And because everyone’s needs and lives are different, the ability to choose offerings and customise a holistic benefits package is increasingly important — in fact, 87% of employees say that the ability to customise their benefits is a must-have or nice-to-have option.

But employers may be underestimating the extent to which employees are looking for benefits that suit their unique situations and answer their personal needs, with only 73% seeing this as important to their employees.

Emerging benefits help employers create the kind of culture that demonstrates a deeper level of care for employees, communicating that their needs are valued and their employer is committed to their success outside the workplace as well as in it.

Emerging benefits are a way employers can support employees whole selves through flexible work practices that allow them to take care of themselves and their loved ones when they need to in the form of flexibile work schedules, additional paid and unpaid leave, as well as company-wide communication blackout periods for mental health.

Life insurances such as TPD, Trauma or income protection (IP) are highly desirable for employees, but only around 60% of employees understand how the benefit works

What emerging benefits interest employees most?

64%
Flexible work schedule
45%
Flexibility to work remotely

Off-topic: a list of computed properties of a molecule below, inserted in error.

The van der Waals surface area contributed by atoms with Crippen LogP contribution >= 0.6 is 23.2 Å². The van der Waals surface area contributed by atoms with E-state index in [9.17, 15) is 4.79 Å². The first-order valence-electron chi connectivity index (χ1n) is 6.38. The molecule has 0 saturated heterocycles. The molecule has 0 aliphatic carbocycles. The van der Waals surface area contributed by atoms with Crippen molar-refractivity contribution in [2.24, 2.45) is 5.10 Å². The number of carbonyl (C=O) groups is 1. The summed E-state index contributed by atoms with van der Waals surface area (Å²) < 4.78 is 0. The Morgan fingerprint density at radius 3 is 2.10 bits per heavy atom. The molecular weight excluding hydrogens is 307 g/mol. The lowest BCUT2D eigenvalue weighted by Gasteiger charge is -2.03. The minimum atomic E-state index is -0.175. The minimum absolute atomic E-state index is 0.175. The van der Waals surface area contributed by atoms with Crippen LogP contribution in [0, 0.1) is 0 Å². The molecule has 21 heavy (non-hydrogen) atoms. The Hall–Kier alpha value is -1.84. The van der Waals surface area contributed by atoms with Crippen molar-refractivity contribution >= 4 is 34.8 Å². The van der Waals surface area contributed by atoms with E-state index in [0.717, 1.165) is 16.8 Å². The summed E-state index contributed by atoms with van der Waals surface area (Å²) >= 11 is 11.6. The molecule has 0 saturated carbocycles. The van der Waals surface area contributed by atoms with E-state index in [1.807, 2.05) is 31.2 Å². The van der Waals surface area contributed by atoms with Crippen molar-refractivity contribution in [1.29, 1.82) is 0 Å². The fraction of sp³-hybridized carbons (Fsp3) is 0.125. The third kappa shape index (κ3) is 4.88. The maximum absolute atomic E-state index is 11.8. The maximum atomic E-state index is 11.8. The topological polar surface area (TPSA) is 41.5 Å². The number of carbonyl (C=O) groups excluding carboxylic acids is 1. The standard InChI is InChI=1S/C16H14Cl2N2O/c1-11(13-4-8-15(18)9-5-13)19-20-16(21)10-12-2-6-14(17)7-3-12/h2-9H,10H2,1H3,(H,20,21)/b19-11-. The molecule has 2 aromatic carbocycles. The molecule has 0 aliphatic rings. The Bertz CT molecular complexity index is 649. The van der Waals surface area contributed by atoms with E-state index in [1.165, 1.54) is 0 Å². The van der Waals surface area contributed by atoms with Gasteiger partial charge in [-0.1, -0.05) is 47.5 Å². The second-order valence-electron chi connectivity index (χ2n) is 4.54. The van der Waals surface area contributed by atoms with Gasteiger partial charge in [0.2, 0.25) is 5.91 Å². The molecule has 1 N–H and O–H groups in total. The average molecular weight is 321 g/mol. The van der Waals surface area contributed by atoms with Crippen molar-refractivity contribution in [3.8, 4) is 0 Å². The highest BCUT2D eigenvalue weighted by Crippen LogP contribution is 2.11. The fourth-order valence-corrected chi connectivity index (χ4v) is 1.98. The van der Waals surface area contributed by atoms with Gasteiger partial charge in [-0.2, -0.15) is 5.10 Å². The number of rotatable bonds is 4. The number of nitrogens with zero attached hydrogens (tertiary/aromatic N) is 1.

35%
Paid leave to take care of family
26%
Summer Fridays (additional time off during the summer on Fridays)
18%
Unpaid leave to take care of family
17%
Company-wide blackout hours
(where no communication is allowed)

Support for financial wellness is rising in importance

Numerous studies have shown Australians are increasingly anxious about their finances or facing financial stress.

Numerous studies have shown Australians are increasingly anxious about their finances or facing financial stress. While many of the benefits we have discussed help employees manage expensive, unexpected life events, there is more that employers can to do to assist their employees with overall financial acumen to allevieate the day-to-day stressors.

Because personal finances is employees’ top concern, helping them better manage short-term and long-term financial situations will help prevent burnout and enhance worklife enrichment.

And while today’s employees feel confident in their finances, the data actually shows that the reality of their situations is not aligned to this confidence.

Nearly two thirds (63%) of people say they are confident in their finances, but more than half (55%) of employees feel stressed at work, with finances being the number 1 cause of stress and retirement being the main driver of that stress. Therefore some people’s confidence is ill-founded.

Employee benefits help reduce financial stress

Employers are overwhelming interested in reducing the stress of their employees, 96% of employers listed it as an important objective. But, many employers are not seeing how a few simple benefit strategies can make a big difference in an employee’s life.

For example, 72% of employees want access to financial planning workshops or tools but only 31% of employers offer this as a benefit. This is where employers can step in with more support that helps employees proactively build savings and also improve employee satisfaction, productivity and loyalty.

A third (3 in 10) of Gen Y and Z consider financial wellness tools to be ‘must have’ benefits offered by their employer.